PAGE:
Self-Driving Cars: Who Is at Fault in a Crash?

Jay Stillman

2 min read

We at Stillman and Friedland have discussed the upcoming self-driving technology and now it is out there on the road. Just today the State of California passed legislation that will permit self-driving cars to hit the roads for testing—without a safety driver—as of April 2nd (Maybe this way no one will think that empty seat is just an April Fool’s joke). While the cars will be tightly monitored, that supervision will be entirely remote. California is not the only state where driverless cars are popping up.

Twenty-one states now have laws on the books regarding autonomous vehicles, including Tennessee.

The most recent Tennessee legislation permits the use of driverless technology (ADS).

Notice that local authorities cannot prevent the operation of these vehicles in their districts.

The driverless car has gone far beyond the Mobileye model of assisted or enhanced driving which takes over braking and/or steering if it detects a danger of collision. The GM Cruise will not even include a steering wheel or braking and acceleration pedals.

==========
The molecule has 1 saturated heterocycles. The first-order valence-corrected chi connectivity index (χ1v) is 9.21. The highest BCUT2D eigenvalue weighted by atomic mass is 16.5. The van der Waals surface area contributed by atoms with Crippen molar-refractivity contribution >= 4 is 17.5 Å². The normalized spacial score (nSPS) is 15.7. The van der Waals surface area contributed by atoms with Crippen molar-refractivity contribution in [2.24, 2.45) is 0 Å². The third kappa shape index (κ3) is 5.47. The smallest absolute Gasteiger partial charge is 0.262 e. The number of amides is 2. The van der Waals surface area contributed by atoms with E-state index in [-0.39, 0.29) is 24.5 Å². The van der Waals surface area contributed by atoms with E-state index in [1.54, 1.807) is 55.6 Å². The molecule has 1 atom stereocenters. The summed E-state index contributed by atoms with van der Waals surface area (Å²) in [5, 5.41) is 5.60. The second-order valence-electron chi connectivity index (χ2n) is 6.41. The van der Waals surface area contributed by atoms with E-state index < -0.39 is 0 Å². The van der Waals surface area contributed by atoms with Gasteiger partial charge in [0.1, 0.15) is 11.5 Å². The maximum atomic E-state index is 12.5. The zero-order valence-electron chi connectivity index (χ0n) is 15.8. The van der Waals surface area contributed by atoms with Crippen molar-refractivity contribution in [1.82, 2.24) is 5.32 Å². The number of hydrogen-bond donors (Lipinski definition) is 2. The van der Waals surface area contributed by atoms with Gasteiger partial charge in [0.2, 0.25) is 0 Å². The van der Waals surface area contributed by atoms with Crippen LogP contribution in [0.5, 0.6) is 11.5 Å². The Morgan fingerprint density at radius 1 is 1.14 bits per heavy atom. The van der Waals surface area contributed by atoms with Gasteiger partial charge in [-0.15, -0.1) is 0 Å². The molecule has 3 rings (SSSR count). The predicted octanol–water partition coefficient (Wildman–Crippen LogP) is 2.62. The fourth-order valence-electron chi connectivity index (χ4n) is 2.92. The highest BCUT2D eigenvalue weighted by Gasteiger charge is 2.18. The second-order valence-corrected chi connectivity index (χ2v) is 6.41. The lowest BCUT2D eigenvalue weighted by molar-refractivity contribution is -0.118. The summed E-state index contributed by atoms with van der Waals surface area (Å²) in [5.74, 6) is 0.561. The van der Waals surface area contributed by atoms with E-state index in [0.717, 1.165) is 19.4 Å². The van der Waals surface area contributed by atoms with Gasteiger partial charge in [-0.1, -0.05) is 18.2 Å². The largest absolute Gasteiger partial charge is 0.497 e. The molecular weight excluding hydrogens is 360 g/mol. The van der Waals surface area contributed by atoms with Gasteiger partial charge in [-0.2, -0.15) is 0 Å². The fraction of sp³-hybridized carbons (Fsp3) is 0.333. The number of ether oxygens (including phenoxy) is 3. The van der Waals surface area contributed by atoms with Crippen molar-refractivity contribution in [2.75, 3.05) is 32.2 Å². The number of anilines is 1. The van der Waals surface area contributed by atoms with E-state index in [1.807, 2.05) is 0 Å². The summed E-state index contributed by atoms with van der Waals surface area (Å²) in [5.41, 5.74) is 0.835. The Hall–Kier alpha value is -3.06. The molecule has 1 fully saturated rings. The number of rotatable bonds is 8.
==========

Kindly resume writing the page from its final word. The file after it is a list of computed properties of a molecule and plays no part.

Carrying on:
Yet, these systems are not foolproof. As the ABA Journal notes, the first self-driving fatality occurred in 2016 when visibility issues prevented a Tesla system from detecting a truck which entered the lane in front of the car. Tesla was not held responsible because the system was not intended to be fully automatic, and the driver could potentially have avoided a crash had he been watching the road. Still, the problem was technical and could possibly point to gaps in functionality that may be unavoidable and potentially fatal.

The trend for self-driving extends to public transport. The city of Las Vegas initiated a small 8-passenger free shuttle service in November, only to have an accident occur within one hour of the launch. As this fender-bender shows, accidents will happen despite sophisticated programming for vehicles meant to be fully self-driving. The accident is being blamed on the human driver of a truck, not on the self-¬driving shuttle vehicle—still it begs the question of how far these programs can go to avoid accidents.

World's first self-driving shuttle crashes on first day of use

The ABA Journal points out that cases involving highly autonomous vehicles will involve multiple defendants and require complex forensic evidence to determine fault. These cases will likely be protracted and difficult because of multiple potential parties and expensive fact-finding.

Stillman and Friedland are looking to our future in Tennessee.

Because we care…